There is no one to wait for. There is no one to argue with.
Sometimes, it gets lonely but when I stop and realise what a gift traveling alone is, the loneliness goes away. I became comfortable being with myself and I think that is the most important lesson of traveling solo.
I am never alone, no one is a stranger, everyone are just all friends I haven’t met yet.
S for Souvenirs
I used to buy souvenirs but have now stopped this practice. They take up too much room in my backpack, add extra weight i don’t want to carry and then gather dust when i get home. The best souvenirs are memories and photos in my opinion.
Do you still buy souvenirs?
S for Station
Bus station, train station. We must pass through both when travelling. The busy city ones can be good places to sleep or hang out. Some even have fold up beds that you can rent for a night.
S for Streetphotography
Take your camera out everyhere with you. Sit in a cafe, order a tea or coffee and people watch. Walk around town looking for photo ops. You’ll be surprised at how many there are.
T for TEFL
Teach English as a Foreign Language. It’s worth investing in a course for TEFL. This is an Internationally accepted teaching qualification that can help earn extra income when on the road and enable you to spend time in one location.
T for Toploading
The Art of riding on the roof of a bus/jeepney/ tricycle or train. There are great views to be had, and lots of fresh air. Be ready to get wet if it rains and also cover up to avoid sunburn.
Make sure to hold on tight to avoid falling off and look out for low hanging branches, cables and bridges.
Its a great way to travel if you are able to climb up there. Always ask the driver or conductor first, so they know you are up there Toploading!!!!!!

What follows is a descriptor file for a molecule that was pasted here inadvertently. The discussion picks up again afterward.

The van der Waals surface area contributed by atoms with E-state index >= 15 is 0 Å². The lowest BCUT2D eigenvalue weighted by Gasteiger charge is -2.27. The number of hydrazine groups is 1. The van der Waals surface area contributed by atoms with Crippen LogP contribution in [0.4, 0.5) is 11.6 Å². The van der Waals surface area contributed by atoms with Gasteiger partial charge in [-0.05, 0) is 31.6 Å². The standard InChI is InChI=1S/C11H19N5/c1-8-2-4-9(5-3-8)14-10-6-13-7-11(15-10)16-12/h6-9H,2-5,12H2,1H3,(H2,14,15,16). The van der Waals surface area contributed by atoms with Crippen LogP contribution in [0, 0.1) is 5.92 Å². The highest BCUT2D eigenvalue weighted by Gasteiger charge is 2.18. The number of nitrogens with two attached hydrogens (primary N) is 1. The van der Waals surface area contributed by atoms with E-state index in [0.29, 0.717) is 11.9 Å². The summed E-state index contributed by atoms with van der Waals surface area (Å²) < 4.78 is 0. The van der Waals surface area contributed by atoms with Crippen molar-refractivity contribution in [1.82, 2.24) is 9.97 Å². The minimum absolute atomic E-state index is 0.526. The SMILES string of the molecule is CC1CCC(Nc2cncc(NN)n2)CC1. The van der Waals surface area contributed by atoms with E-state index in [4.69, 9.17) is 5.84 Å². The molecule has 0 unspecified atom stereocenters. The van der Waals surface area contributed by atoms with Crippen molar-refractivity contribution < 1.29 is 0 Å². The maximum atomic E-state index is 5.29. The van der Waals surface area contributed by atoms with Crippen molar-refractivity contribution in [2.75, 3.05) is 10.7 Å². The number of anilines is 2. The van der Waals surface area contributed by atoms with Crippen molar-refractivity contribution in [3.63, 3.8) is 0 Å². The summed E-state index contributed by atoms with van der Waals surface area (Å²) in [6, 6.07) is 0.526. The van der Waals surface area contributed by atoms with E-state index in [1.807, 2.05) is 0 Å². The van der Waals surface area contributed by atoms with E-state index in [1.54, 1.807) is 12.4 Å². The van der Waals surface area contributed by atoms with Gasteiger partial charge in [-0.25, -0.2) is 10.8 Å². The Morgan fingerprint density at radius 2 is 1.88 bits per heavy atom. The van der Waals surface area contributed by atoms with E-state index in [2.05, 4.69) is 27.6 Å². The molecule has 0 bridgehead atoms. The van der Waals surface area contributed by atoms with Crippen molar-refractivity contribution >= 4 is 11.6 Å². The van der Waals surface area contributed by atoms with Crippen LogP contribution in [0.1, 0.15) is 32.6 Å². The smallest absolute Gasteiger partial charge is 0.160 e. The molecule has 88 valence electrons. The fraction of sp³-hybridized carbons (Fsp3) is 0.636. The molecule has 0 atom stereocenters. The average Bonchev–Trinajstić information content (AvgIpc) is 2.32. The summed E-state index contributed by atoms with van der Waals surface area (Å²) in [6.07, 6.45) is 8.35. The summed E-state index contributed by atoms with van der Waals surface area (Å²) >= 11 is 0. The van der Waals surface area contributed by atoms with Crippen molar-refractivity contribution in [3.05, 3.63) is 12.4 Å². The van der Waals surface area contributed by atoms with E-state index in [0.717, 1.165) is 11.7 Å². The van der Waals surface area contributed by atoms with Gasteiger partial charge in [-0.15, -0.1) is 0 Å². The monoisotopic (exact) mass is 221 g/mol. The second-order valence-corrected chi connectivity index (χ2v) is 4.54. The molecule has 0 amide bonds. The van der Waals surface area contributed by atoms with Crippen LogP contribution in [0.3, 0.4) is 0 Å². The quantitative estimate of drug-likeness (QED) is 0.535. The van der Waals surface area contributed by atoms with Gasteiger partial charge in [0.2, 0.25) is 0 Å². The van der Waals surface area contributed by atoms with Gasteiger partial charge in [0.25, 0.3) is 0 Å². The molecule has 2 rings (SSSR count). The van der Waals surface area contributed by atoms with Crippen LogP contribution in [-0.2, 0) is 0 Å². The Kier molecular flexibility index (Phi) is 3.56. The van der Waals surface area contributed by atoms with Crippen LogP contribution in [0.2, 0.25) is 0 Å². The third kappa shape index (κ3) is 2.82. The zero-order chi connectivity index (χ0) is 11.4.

T for Train
“You are living your life without having any idea what time it is. You could be crossing time zones, but life goes slower than it proceeds.
You can walk in the opposite direction than you are actually moving in..
The train is all about opening and closing doors, it allows you to simply be.
Don’t take the train with a friend, because everyone onboard is already your friend”.(Belgianturtle.com)
T for ( in ) Transit
That No-Mans land at airports where you seem to hang around for ever whilst changing planes. Take the time to find sockets to recharge your electronics, catch up with the blog or some sleep.
Wander around taking photos of the airport, people and furnishings. Build up your personal stock images You never know when your’ll need one or someone wants to buy one.
T for Traveller or Tourist
Tourists don’t know where they’ve been, travellers don’t know where they’re going – Paul Theroux
Which one are you? What is your take on the Traveller V Tourist debate?
Next time I will be exploring the letters U V W
Do you have any ABC’s to add to this series so far. I am interested to hear of any you have thought of.
This is a series on the ABC of Backpacking. You can catch up on any you have missed below.
ABC of Backpacking – ABC
ABC of Backpacking – DEF
ABC of Backpacking – GHIJ
ABC of Backpacking – KLM
ABC of Backpacking – NOPQ
ABC of Backpacking – RST
ABC of Backpacking – UVW
ABC of Backpacking –XYZ